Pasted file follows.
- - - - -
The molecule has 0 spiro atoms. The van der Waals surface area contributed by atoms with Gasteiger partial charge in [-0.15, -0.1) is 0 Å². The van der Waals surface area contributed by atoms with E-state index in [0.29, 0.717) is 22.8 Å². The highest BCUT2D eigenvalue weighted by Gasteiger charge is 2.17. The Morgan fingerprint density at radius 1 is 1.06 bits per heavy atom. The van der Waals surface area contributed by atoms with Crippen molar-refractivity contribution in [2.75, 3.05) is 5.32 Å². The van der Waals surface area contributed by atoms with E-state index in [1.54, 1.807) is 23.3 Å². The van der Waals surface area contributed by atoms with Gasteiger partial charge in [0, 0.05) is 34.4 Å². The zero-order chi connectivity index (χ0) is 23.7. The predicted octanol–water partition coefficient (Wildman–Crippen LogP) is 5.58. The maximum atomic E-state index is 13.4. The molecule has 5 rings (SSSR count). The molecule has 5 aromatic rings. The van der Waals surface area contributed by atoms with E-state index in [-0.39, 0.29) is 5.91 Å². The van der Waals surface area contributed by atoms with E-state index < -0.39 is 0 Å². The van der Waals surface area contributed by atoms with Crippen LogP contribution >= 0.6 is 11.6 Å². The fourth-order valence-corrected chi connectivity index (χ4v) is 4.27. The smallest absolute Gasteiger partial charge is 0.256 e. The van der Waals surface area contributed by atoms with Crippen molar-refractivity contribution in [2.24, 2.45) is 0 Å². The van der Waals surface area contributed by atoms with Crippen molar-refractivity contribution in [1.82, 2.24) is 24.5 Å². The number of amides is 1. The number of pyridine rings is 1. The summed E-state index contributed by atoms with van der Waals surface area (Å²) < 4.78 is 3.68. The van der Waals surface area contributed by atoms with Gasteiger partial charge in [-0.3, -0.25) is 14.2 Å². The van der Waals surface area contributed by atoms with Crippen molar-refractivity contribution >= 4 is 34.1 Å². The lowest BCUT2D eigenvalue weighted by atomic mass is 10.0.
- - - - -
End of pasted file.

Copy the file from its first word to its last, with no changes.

The molecule has 0 spiro atoms. The van der Waals surface area contributed by atoms with Gasteiger partial charge in [-0.15, -0.1) is 0 Å². The van der Waals surface area contributed by atoms with E-state index in [0.29, 0.717) is 22.8 Å². The highest BCUT2D eigenvalue weighted by Gasteiger charge is 2.17. The Morgan fingerprint density at radius 1 is 1.06 bits per heavy atom. The van der Waals surface area contributed by atoms with Crippen molar-refractivity contribution in [2.75, 3.05) is 5.32 Å². The van der Waals surface area contributed by atoms with E-state index in [1.54, 1.807) is 23.3 Å². The van der Waals surface area contributed by atoms with Gasteiger partial charge in [0, 0.05) is 34.4 Å². The zero-order chi connectivity index (χ0) is 23.7. The predicted octanol–water partition coefficient (Wildman–Crippen LogP) is 5.58. The maximum atomic E-state index is 13.4. The molecule has 5 rings (SSSR count). The molecule has 5 aromatic rings. The van der Waals surface area contributed by atoms with E-state index in [-0.39, 0.29) is 5.91 Å². The van der Waals surface area contributed by atoms with E-state index < -0.39 is 0 Å². The van der Waals surface area contributed by atoms with Crippen LogP contribution >= 0.6 is 11.6 Å². The fourth-order valence-corrected chi connectivity index (χ4v) is 4.27. The smallest absolute Gasteiger partial charge is 0.256 e. The van der Waals surface area contributed by atoms with Crippen molar-refractivity contribution in [2.24, 2.45) is 0 Å². The van der Waals surface area contributed by atoms with Crippen molar-refractivity contribution in [1.82, 2.24) is 24.5 Å². The number of amides is 1. The number of pyridine rings is 1. The summed E-state index contributed by atoms with van der Waals surface area (Å²) < 4.78 is 3.68. The van der Waals surface area contributed by atoms with Gasteiger partial charge in [-0.3, -0.25) is 14.2 Å². The van der Waals surface area contributed by atoms with Crippen molar-refractivity contribution >= 4 is 34.1 Å². The lowest BCUT2D eigenvalue weighted by atomic mass is 10.0.